|From:||Andrey Savochkin <saw-AT-sw.ru>|
|To:||Andrew Morton <akpm-AT-osdl.org>|
|Subject:||Re: [PATCH 0/9] namespaces: Introduction|
|Date:||Fri, 19 May 2006 17:47:57 +0400|
|Cc:||linux-kernel-AT-vger.kernel.org, dev-AT-sw.ru, herbert-AT-13thfloor.at, devel-AT-openvz.org, sam-AT-vilain.net, ebiederm-AT-xmission.com, xemul-AT-sw.ru, haveblue-AT-us.ibm.com, clg-AT-fr.ibm.com, "Serge E. Hallyn" <serue-AT-us.ibm.com>|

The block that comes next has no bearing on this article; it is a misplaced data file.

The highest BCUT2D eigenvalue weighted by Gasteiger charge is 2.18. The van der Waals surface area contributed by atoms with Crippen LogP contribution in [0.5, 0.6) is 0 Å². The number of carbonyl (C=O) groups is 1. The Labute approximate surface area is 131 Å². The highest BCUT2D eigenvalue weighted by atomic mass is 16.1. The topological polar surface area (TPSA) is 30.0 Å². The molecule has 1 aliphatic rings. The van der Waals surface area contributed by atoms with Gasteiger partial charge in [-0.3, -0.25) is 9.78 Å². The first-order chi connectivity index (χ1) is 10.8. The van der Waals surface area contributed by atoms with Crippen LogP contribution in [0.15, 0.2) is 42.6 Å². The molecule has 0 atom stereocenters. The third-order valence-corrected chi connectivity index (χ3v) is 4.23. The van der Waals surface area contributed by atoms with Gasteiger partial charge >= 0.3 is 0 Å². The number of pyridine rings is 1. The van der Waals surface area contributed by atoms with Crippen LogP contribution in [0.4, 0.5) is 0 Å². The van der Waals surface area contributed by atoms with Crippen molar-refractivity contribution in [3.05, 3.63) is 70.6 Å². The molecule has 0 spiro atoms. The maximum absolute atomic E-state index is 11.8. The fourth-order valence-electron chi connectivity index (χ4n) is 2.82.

Hi Andrew, What you are saying indeed makes a lot of sense. We want to start merging virtualization code some way or another. Yet, if we merge code step-by-step, we do not want a pile of unused infrastructure for the beginning, which may happen to be not entirely useful in the future, or even create obstacles for development. And in the course of merging, we would like to overcome differences in opinions of various group, and live happily ever after. I have a practical proposal. We can start with presenting and merging the most interesting part, network containers. We discuss details, possible approaches, and related subsystems, until networking is finished to its utmost detail. This will create an example of virtualization of a non-trivial subsystem, and we will have to agree on basic principles of virtualization of related subsystems like proc. Virtualization of networking presents a lot of challenges and decision-making points with respect to user-visible interfaces: proc, sysctl, netlink events (and netlink sockets themselves), and so on. This code will also become immediately useful as an improvement over chroot. I am sure that when we come to a mutually acceptable solution with respect to networking, virtualization of all other subsystems can be implemented and merged without many questions. What do people think about this plan? Best regards, Andrey On Thu, May 18, 2006 at 10:34:30AM -0700, Andrew Morton wrote: [snip] > > All of which begs the question "now what?". > > What we do _not_ want to do is to merge up a pile of infrastructural stuff > which never gets used. On the other hand, we don't want to be in a > position where nothing is merged into mainline until the entirety of > vserver &&/|| openvs is ready to be merged. > > I see two ways of justifying a mainline merge of things such as this > > a) We make an up-front decision that Linux _will_ have OS-virtualisation > capability in the future and just start putting in place the pieces for > that, even if some of them are not immediately useful. > > I suspect that'd be acceptable, although I worry that we'd get > partway through and some issues would come up which are irreconcilable > amongst the various groups. > > It would help set minds at ease if someone could produce a > bullet-point list of what features the kernel will need to get it to the > stage where "most or all vserver and openvz functionality can be > implemented by controlling resource namespaces from userspace." Then we > can discuss that list, make sure that everyone's pretty much in > agreement. > > It would be good if that list were to identify which features are > useful to Linux in their own right, and which ones only make sense within > a whole virtualise-the-OS setup. > > b) Only merge into mainline those feature which make sense in a > standalone fashion. eg, we don't merge this patchset unless the > "per-process utsname namespace" feature is useful to and usable by a > sufficiently broad group of existing Linux users. > > I suspect this will be a difficult approach. > > The third way would be to buffer it all up in -mm until everything is > sufficiently in place and then slam it all in. That might not be feasible > for various reasons - please advise.. > > A fourth way would be for someone over there to run a git tree - you all > happily work away, I redistribute it in -mm for testing and one day it's > all ready to merge. I don't really like this approach. It ends up meaning > that nobody else reviews the new code, nobody else understands what it's > doing, etc. It's generally subversive of the way we do things. > > Eric, Kirill, Herbert: let us know your thoughts, please.
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